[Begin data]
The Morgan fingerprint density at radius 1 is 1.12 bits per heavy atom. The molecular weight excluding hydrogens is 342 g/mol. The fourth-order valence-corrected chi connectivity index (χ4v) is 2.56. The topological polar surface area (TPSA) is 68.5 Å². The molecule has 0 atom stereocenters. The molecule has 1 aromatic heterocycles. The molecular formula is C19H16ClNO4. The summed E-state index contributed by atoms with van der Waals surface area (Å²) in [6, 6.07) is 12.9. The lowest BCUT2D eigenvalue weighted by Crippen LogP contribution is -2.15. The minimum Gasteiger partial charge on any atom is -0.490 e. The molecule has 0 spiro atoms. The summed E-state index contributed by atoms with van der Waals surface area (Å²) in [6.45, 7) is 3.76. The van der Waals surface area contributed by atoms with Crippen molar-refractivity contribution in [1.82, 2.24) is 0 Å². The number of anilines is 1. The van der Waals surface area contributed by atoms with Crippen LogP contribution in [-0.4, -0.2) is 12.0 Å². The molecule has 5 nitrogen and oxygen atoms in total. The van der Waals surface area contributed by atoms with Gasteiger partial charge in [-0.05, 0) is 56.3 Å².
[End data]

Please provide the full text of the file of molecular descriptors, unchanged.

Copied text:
The Morgan fingerprint density at radius 1 is 1.12 bits per heavy atom. The molecular weight excluding hydrogens is 342 g/mol. The fourth-order valence-corrected chi connectivity index (χ4v) is 2.56. The topological polar surface area (TPSA) is 68.5 Å². The molecule has 0 atom stereocenters. The molecule has 1 aromatic heterocycles. The molecular formula is C19H16ClNO4. The summed E-state index contributed by atoms with van der Waals surface area (Å²) in [6, 6.07) is 12.9. The lowest BCUT2D eigenvalue weighted by Crippen LogP contribution is -2.15. The minimum Gasteiger partial charge on any atom is -0.490 e. The molecule has 0 spiro atoms. The summed E-state index contributed by atoms with van der Waals surface area (Å²) in [6.45, 7) is 3.76. The van der Waals surface area contributed by atoms with Crippen molar-refractivity contribution in [1.82, 2.24) is 0 Å². The number of anilines is 1. The van der Waals surface area contributed by atoms with Crippen LogP contribution in [-0.4, -0.2) is 12.0 Å². The molecule has 5 nitrogen and oxygen atoms in total. The van der Waals surface area contributed by atoms with Gasteiger partial charge in [-0.05, 0) is 56.3 Å².